Uploaded on May 26, 2009
In June 2008, after a night of terror in a refugee camp for Darfur refugees in Chad (terror perpetrated by refugees living there), a group of courageous women living there decided to speak out. They created a document that has come to be called the Farchana Manifesto.
This short piece tells their story and discusses some of the problems with long-term refugee camps, a lack of refugee rights, a lack of citizenship, IDPs (internally displaced people), the treatment of women and the pressures and demands on the UNHCR.
One of the women, knowing the risk, wanted the story to reach the West, and was willing to speak on camera. She was interviewed by my friend Ivan, who was doing humanitarian aid work there. Back home, I (Pete) then interviewed Ivan, and with additional footage from a few generous others, put together this piece (2 parts).
See also Darfur Refugee Women Speak Out: The Farchana Manifest & Darfur In Ten Minutes: An Overview of the Conflict
As to the point that "The UNHCR has not insisted upon criminal charges", the UNHCR stated at the time that, despite knowing the identity of the perpetrators and having access to hundreds of witnesses to the torture of the women, they felt it was in the best interest of the refugee community to NOT pressure the local government to initiate judicial proceedings against these individuals (direct communication with Ivan Gayton, June 2008).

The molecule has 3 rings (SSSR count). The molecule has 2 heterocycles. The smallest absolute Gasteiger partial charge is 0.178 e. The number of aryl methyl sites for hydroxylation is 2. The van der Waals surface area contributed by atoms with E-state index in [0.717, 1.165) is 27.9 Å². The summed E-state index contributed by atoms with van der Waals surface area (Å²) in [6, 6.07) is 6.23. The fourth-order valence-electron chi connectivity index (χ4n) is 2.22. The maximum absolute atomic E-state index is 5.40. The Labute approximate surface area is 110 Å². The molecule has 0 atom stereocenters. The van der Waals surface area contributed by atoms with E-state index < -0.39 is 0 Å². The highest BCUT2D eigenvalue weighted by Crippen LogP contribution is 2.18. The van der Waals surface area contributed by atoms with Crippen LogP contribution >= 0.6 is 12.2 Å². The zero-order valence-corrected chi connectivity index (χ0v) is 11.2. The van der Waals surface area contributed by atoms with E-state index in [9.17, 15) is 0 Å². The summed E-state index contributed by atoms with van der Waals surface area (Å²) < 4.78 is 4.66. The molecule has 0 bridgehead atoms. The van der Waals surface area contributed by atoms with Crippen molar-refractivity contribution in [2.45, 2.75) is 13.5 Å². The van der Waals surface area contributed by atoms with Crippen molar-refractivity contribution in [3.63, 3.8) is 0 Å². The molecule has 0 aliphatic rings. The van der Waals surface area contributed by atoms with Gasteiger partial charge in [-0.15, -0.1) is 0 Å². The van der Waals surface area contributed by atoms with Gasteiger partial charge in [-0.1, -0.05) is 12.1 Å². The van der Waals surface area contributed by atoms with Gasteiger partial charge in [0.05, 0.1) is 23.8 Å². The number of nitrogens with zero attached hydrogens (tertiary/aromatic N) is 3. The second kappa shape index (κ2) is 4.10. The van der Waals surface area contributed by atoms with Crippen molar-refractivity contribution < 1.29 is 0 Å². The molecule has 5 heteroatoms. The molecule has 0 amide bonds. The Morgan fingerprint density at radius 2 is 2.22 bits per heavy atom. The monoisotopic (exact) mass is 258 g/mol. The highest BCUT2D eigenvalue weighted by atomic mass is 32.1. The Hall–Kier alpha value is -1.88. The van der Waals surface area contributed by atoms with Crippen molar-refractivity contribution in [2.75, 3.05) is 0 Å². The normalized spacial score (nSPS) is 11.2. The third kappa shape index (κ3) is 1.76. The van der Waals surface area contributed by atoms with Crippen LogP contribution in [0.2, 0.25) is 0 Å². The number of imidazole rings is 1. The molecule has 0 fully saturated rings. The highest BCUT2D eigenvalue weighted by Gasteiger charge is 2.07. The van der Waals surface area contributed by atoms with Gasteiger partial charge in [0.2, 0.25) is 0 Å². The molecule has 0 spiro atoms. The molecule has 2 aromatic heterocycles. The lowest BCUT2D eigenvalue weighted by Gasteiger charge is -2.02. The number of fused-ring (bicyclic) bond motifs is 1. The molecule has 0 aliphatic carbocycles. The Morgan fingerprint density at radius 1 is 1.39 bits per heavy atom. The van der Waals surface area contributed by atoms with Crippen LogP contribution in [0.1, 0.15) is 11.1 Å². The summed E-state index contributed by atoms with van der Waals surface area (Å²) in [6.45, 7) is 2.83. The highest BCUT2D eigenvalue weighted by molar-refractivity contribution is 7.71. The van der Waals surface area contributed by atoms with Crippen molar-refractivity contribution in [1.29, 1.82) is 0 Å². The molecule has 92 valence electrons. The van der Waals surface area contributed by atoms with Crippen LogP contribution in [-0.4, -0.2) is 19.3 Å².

Note: Ivan Gayton—interviewed here and in Darfur In Ten Minutes—is available to speak at your school or anywhere else. firstname.lastname@example.org
Over 14 million refugees (UNHCR—Reuters, June 19, 2008, 11.4 million, [excludes Palestinian refugees]—UNHCR figures do not include some 4.3 million Palestinian refugees in Jordan, Lebanon, Syria and the Palestinian Occupied Territories, who fall under the mandate of a separate agency, the United Nations Relief and Works Agency for Palestinian Refugees in the Near East (UNRWA). If added, the total number of refugees under both agencies' mandates is more than 14 million.
3 million Afghan refugees (3.1 million from UNHCR—Washington Post, June 18, 2008) http://www.washingtonpost.com/wp-dyn/...
Iraq 4.7 forced from homes—(29 April, 2008—UN News Centre) http://www.un.org/apps/news/story.asp...
A total of 4.7 million Iraqis have been uprooted as a result of the crisis in their country. Of these over 2 million are living as refugees in neighbouring countries mostly Syria and Jordan while 2.7 million are internally displaced inside Iraq.
Sudan 1,250,000 IDPs (UNHCR—2007)
Colombia 3 million IDPs (UNHCR—2007)
Registered Palestinian Refugees in 58 camps 1,363,469
Burma 503,000 IDPs CIA Yearbook 2007
Over 1 million Pakistani IDPs (May 2009, UNHCR)
Uganda 1,235,992 (UNHCR—2007)
200,000 Sri Lankan refugees (May, 2009—personal communications Amnesty Canada)
Pakistan, Iran, Syria and Jordan shoulder the heaviest burden, together playing host to nearly 5 million refugees, mostly Afghans and Iraqis. Washington Post June 18, 2008
Congo 1,317,879 IDPs (UNHCR—2007)
Cote d'Ivoire 709,048 (UNHCR—2007)
Somalia 1 million (UNHCR—2007)
Ton Koene (www.tonkoene.nl) for his photos, Karin Muller (www.take2videos.org) and Ivan for additional background footage, Stephen Cohen for the additional interview, thanks to Sarah Estacaille for the B-cam help, Dr. Amin Jalloh (www.arabicgloballanguage.com) for translation, and big, big thanks to Craig Berggold and Jesse Miller for the studio.
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